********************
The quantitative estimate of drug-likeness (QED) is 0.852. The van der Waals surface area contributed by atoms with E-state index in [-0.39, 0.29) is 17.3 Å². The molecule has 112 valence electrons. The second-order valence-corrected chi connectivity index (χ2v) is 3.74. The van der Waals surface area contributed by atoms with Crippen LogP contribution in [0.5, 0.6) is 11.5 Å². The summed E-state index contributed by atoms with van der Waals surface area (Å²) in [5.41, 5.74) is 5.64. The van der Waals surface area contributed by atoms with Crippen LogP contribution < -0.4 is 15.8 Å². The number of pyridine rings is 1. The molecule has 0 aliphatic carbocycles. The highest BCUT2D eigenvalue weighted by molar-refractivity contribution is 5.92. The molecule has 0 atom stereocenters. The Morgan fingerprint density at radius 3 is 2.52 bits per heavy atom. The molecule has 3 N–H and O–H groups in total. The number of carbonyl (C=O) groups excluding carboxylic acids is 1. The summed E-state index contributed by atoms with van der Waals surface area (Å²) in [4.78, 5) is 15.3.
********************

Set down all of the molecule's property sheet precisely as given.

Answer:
The quantitative estimate of drug-likeness (QED) is 0.852. The van der Waals surface area contributed by atoms with E-state index in [-0.39, 0.29) is 17.3 Å². The molecule has 112 valence electrons. The second-order valence-corrected chi connectivity index (χ2v) is 3.74. The van der Waals surface area contributed by atoms with Crippen LogP contribution in [0.5, 0.6) is 11.5 Å². The summed E-state index contributed by atoms with van der Waals surface area (Å²) in [5.41, 5.74) is 5.64. The van der Waals surface area contributed by atoms with Crippen LogP contribution < -0.4 is 15.8 Å². The number of pyridine rings is 1. The molecule has 0 aliphatic carbocycles. The highest BCUT2D eigenvalue weighted by molar-refractivity contribution is 5.92. The molecule has 0 atom stereocenters. The Morgan fingerprint density at radius 3 is 2.52 bits per heavy atom. The molecule has 3 N–H and O–H groups in total. The number of carbonyl (C=O) groups excluding carboxylic acids is 1. The summed E-state index contributed by atoms with van der Waals surface area (Å²) in [4.78, 5) is 15.3.